Part of the Spirit and Sound series, The Institute for Religion, Culture, and Public Life presents an evening of “Capoeira: The Music, Movements, and Ritual of the Spirit Circle.” The evening will begin with a capoeira demonstration after which there will be a panel discussion on the history, cultural origins, and spiritual significance of capoeira. Topics explored will include: capoeira’s beginnings in Africa, destruction of documentation regarding its development in Brazil, the hybrid nature of the art form (instrument, song, movement, acrobatics, and ritual), and its role as a martial art.
Guest panelists and capoeira performers will include:
- Master Fabio Aranha Miranda is the highest ranking student and was the first officiated master of Grand Master Claudionor of the Bonfim/Chicote de Couro Capoeira Group of Rio de Janeiro. Master Aranha has trained capoeira for over 30 years and is currently based in Rio dos Ostras, Brazil. In addition to capoeira, he is also serves as master drummer of the Afro-Brazilian condomble’ religious tradition, a position that he has spent most of his life in the tutelage of. The IRCPL event will mark the first occasion of a master from the Bonfim/Chicote de Couro Capoeira Group visiting and instructing in the United States.
- Daniel Scruggs has spent over 25 years studying different forms of music and culture and serves as a performer, educator, and advocate for music and cultural studies in education, recreation, and health care. He has developed and facilitated music programs in public and private schools, community centers, hospitals, rehabilitation centers, substance abuse treatment centers, senior centers, large scale festivals, parties, and corporate team building events. He also performs on over a dozen organic and indigenous instruments from throughout the world.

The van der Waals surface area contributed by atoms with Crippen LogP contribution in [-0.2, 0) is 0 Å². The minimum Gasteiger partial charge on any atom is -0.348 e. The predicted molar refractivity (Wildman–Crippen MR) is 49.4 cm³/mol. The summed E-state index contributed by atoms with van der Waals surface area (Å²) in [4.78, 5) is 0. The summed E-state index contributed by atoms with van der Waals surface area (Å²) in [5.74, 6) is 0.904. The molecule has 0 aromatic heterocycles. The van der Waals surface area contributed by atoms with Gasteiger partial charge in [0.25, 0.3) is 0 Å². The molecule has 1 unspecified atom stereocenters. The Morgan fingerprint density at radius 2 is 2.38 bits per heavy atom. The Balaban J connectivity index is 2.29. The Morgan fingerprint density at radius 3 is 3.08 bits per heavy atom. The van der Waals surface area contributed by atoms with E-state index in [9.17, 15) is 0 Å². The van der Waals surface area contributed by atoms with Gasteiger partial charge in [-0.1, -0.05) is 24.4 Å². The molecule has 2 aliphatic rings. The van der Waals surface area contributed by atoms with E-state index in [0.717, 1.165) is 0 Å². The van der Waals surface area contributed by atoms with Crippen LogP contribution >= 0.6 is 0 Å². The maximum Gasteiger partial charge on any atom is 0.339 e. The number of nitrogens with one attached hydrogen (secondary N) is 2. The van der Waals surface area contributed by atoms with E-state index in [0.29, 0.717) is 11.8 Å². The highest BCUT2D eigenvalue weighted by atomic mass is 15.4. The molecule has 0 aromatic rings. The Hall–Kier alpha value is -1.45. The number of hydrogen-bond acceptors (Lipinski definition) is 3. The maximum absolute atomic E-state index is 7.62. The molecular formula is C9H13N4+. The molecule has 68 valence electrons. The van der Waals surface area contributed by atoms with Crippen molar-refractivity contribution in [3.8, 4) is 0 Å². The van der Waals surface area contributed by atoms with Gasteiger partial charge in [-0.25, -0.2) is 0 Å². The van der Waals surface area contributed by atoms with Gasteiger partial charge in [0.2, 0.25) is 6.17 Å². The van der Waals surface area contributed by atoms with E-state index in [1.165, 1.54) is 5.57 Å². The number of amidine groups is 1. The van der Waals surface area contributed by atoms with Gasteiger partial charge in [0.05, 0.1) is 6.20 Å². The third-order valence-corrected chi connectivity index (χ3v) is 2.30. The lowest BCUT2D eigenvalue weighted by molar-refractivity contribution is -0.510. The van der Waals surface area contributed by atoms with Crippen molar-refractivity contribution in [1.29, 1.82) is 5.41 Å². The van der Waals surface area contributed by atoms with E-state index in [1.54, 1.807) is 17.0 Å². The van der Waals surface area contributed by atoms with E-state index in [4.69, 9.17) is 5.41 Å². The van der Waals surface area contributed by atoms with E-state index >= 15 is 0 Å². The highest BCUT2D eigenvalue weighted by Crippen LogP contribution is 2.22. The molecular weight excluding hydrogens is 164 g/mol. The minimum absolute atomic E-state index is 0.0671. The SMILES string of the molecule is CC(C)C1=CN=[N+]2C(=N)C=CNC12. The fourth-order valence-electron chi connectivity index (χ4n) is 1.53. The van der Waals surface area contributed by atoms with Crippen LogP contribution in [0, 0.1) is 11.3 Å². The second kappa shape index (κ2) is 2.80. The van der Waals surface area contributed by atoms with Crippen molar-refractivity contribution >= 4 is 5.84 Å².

- Dr. Katya Wesolowski is an anthropologist and dancer currently serving as a Visiting Professor of Cultural Anthropology at Duke University. Her work focuses on expressive culture and globalization; bodies and embodiment; the intersections of dance and sport; race, gender and social inequalities; violence and social justice. She is also concerned with the methodological and pedagogical challenges of researching, writing and teaching about ephemeral expressive practices and embodied knowledge such as dance. Her current research and publications focus on the many facets of the Afro-Brazilian game/dance/fight of capoeira, which she also been practicing and teaching for over twenty years.
- Dr. T.J. Desch-Obi is an Associate Professor of African and African Diaspora History at Baruch College. He specializes in the cultural history of pre-colonial Africa and the African Diaspora. His research interests include martial arts and physical culture, religion, sport, ethnography, oral history, and military history. He is also the author of Fighting For Honor: The History of African Martial Art Traditions in the Atlantic World (University of South Carolina Press, 2008). His current research focuses on the social history of the machete and machete fighting in Africa and the African Diaspora, and on a trans-national history of black boxing styles.
- Dr. Kristin Soraya Batmanghelichi is a post-doctoral research scholar at the Institute for Religion, Culture, and Public Life at Columbia University. She is an associate faculty member at the Brooklyn Institute for Social Research and has lectured at Leiden University in the Netherlands and the W.E.B. DuBois Scholar’s Institute, held at Princeton University. Her research focuses on contemporary women’s movements, sexuality and gendered public space in the modern Middle East, and her recent publications on sexuality, government morality, cyberfeminism and women’s activism in Iran can be found in the Journal of Anthropology of the Middle East, Gender and Sexualities within Muslim Cultures, and Feminist Media Histories Journal.
This event will take place Friday, March 31st at Riverside Church room 10T. This event is free and open to the public.